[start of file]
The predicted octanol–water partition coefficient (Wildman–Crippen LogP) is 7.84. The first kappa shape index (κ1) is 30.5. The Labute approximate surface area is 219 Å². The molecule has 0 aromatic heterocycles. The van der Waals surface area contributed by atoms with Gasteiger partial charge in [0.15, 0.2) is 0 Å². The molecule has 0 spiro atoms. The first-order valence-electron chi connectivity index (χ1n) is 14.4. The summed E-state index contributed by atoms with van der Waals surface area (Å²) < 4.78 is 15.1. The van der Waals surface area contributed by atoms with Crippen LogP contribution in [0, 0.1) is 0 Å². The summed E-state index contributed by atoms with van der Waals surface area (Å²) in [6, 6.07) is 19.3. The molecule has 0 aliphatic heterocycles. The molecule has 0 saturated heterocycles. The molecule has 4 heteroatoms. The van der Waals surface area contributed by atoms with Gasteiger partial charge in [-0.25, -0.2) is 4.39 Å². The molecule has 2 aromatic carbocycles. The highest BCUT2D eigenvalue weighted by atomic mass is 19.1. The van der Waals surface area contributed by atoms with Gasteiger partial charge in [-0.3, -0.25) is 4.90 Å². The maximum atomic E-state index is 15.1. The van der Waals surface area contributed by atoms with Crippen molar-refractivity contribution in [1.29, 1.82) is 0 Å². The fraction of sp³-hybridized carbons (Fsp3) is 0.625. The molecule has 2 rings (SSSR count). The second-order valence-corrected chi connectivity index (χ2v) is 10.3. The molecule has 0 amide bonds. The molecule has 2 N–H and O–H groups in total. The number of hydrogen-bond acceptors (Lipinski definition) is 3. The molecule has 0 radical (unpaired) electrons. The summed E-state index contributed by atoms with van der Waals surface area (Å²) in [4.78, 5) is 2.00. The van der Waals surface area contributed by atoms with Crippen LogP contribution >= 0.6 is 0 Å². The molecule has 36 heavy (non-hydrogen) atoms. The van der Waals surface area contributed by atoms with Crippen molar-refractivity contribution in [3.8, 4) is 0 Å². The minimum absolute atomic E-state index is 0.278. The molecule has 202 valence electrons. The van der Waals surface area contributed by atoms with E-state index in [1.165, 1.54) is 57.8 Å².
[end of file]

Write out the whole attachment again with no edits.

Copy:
The predicted octanol–water partition coefficient (Wildman–Crippen LogP) is 7.84. The first kappa shape index (κ1) is 30.5. The Labute approximate surface area is 219 Å². The molecule has 0 aromatic heterocycles. The van der Waals surface area contributed by atoms with Gasteiger partial charge in [0.15, 0.2) is 0 Å². The molecule has 0 spiro atoms. The first-order valence-electron chi connectivity index (χ1n) is 14.4. The summed E-state index contributed by atoms with van der Waals surface area (Å²) < 4.78 is 15.1. The van der Waals surface area contributed by atoms with Crippen LogP contribution in [0, 0.1) is 0 Å². The summed E-state index contributed by atoms with van der Waals surface area (Å²) in [6, 6.07) is 19.3. The molecule has 0 aliphatic heterocycles. The molecule has 0 saturated heterocycles. The molecule has 4 heteroatoms. The van der Waals surface area contributed by atoms with Gasteiger partial charge in [-0.25, -0.2) is 4.39 Å². The molecule has 2 aromatic carbocycles. The highest BCUT2D eigenvalue weighted by atomic mass is 19.1. The van der Waals surface area contributed by atoms with Gasteiger partial charge in [-0.3, -0.25) is 4.90 Å². The maximum atomic E-state index is 15.1. The van der Waals surface area contributed by atoms with Crippen molar-refractivity contribution in [1.29, 1.82) is 0 Å². The fraction of sp³-hybridized carbons (Fsp3) is 0.625. The molecule has 2 rings (SSSR count). The second-order valence-corrected chi connectivity index (χ2v) is 10.3. The molecule has 0 amide bonds. The molecule has 2 N–H and O–H groups in total. The number of hydrogen-bond acceptors (Lipinski definition) is 3. The molecule has 0 radical (unpaired) electrons. The summed E-state index contributed by atoms with van der Waals surface area (Å²) in [4.78, 5) is 2.00. The van der Waals surface area contributed by atoms with Crippen LogP contribution >= 0.6 is 0 Å². The molecule has 36 heavy (non-hydrogen) atoms. The van der Waals surface area contributed by atoms with Crippen molar-refractivity contribution in [3.8, 4) is 0 Å². The minimum absolute atomic E-state index is 0.278. The molecule has 202 valence electrons. The van der Waals surface area contributed by atoms with E-state index in [1.165, 1.54) is 57.8 Å².